"Chinese publishing is divided into three sectors: publishing, printing and distribution," explains Xin Guangwei, a director at the General Administration of Press and Publication, the regulatory body that oversees publishing. "Printing and distribution are open to private and foreign investment, and beginning this month, so is retail. Publishing, however, remains under the control of the 568 state-owned presses."

As the author of "Publishing in China: An Essential Guide" (Thomson, 2004), Xin is the Chinese industry's foremost bridge to the West, and a sort of effusive Rosetta Stone. Over tea at the private bookstore attached to the national legislature, he did his ambassadorial best to show that the industry was as clean and clear as the diagrams he drew for me on the backs of his press clippings.

In reality, the situation is far less defined. At the heart of the state press's power is its control of the nation's market in International Standard Book Numbers, or ISBN's, the bar-code-like number that identifies a book for commercial consumption. Without one, a book can't be published in China, with the exception of party tracts and state-sanctioned religious texts. (Among the religious books on sale at the Xishiku Cathedral in Beijing are Bibles, the catechism and "God, Country, Notre Dame," the autobiography of the university's former president).

But as in so many other sectors of China's economy, a parallel, unofficial market in ISBN codes has mushroomed among China's estimated 30,000 private publishers. Known as "culture houses" or "booksellers," they act like packagers: finding titles, buying rights, and shopping them to state-owned publishers, who will issue an ISBN for a fee ranging from $1,250 to $2,500, then publish the book under the state imprimatur. Agreements can also include the sharing of production costs, marketing and distribution.

It's considered an openly illegal system, tolerated to a point. Officially, the buying and selling of ISBN's is forbidden. In a round of recent speeches aimed at culling pornography and other "illegal publications jeopardizing social stability," government officials vowed to crack down on culture houses, calling them "malignant tumors that must be excised."

The question is at what cost. "Private publishers are doing an extremely valuable job," says Andrew Nurnberg, whose London-based literary agency specializes in foreign rights. In the West, packagers are often considered "hired help," he says. But in China, it's the reverse. Although the state ostensibly controls publishing, it relies on the private culture houses to do the heavy lifting.

Paul Richardson, the founder of the Oxford International Center for Publishing Studies and a close watcher of the Chinese publishing scene, anticipates that one day the General Administration of Press and Publication will sell book numbers itself, and "legitimize" the entire process. There are "clear messages from officials this is coming," he says.

For now, culture houses provide private entrepreneurs the only door into the industry. Even then, it's a struggle. Gao Yun, a photographer, and his wife, Cheng Yanbin, an editor, poured their life savings into creating the "China on Foot" guidebooks. They found a willing partner in China's largest tourism press. "We invested $50,000 in our ideas," Ms. Cheng says, proudly patting the book's cover. "This is our car; this is our house."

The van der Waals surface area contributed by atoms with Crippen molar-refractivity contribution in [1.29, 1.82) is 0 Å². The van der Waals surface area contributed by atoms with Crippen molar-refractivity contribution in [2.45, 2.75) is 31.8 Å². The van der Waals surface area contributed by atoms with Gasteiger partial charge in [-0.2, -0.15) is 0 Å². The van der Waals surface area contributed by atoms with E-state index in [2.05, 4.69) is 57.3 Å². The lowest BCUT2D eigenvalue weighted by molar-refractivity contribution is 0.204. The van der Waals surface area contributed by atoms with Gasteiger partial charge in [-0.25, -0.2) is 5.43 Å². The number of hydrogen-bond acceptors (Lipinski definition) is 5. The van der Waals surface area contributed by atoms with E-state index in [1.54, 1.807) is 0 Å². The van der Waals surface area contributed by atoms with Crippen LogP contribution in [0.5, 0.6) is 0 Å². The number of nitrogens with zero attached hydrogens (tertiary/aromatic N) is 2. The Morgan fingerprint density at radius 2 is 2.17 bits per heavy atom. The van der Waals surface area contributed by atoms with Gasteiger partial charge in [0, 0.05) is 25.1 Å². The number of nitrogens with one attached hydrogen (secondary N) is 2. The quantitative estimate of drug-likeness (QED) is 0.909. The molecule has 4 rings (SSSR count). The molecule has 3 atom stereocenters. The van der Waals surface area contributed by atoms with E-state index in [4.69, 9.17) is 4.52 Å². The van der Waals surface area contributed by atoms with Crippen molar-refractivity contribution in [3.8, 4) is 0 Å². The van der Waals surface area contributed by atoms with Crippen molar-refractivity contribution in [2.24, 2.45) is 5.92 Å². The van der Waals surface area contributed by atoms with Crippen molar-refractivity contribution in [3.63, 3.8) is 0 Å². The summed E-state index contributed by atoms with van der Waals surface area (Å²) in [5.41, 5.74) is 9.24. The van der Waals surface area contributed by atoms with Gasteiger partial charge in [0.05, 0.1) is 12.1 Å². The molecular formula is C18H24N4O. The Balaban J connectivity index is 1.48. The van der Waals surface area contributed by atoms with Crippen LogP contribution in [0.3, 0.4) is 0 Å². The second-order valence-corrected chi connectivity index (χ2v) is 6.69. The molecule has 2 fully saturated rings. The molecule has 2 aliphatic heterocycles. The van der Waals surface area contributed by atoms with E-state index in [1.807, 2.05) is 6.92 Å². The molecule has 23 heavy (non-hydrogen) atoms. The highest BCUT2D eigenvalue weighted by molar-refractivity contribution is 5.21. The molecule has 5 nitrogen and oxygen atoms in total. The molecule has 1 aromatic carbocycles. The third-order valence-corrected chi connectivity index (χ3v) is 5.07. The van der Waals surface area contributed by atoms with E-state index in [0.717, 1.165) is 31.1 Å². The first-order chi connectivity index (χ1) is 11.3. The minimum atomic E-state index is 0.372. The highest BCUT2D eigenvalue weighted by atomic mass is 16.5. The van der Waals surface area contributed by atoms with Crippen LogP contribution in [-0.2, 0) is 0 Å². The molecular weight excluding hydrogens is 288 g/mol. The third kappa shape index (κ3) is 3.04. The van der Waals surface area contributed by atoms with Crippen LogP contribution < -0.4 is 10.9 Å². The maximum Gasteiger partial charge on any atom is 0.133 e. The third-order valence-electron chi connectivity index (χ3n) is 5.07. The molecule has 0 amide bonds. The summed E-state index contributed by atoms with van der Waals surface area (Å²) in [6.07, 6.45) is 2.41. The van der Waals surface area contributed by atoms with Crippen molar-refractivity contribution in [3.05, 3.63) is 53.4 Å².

The story of Yang Erche Namu, a Beijing author and onetime popular singer, is also telling. Namu has published 12 books in Chinese, and her memoir, "Leaving Mother Lake," was released in 2003 by Little, Brown. After an editor commissioned her first book, Namu was handed a bag with $10,000 in cash -- and no rights. She estimates the book sold two million copies, not counting pirated editions. In China, authors and editors rarely forge a lasting bond. For each of her successive 11 books, Namu has worked with a different publisher. Now they pay advances against royalties, but, given unreliable sales data and piracy, she says she still can't support herself from writing. Instead, she relies on income from guesthouses she owns in her native village. She has also started a lingerie line, for which she is seeking backers. "I am famous, everyone knows me, but I have no money!" she says with a laugh.

These are the stories that make agents wince. Yet compared with the West, agents play a much smaller role in the Chinese industry. A few dozen cover the entire nation, and only three firms represent translation rights.

Agents and American publishers say the average amount they receive for Chinese rights is a paltry $2,500, which is what a Chinese publisher paid for the hugely successful business book "Who Moved My Cheese?" It became China's all-time best-selling translated work, with official sales of two million.

"Of our 30,000 contracts, 60 percent are paying," says Luc Kwanten, the head of the Big Apple Tuttle-Mori literary agency, which has branches on the mainland and Taiwan. "Publishers are conscious of the fact that royalties have to be paid. And the publishers do have money," he says. "There is still a trend to view this as a poor country. It's not a poor industry. It's still a wide-open market, like a dry sponge. It senses the water, but isn't there quite yet."

China's book sales totaled an estimated $5.6 billion in 2003, compared with $23.4 billion in the United States. Web sales are fledgling in China, due in part to a reliance on cash-on-delivery payments, but book-selling Web sites deeply discount the standard 40 percent markup over wholesale prices. Popular portals include and, which Amazon bought for $75 million last year. There are also book clubs. The Bertelsmann Group runs one based in Shanghai with 1.5 million members. It has also invested in a bookstore chain.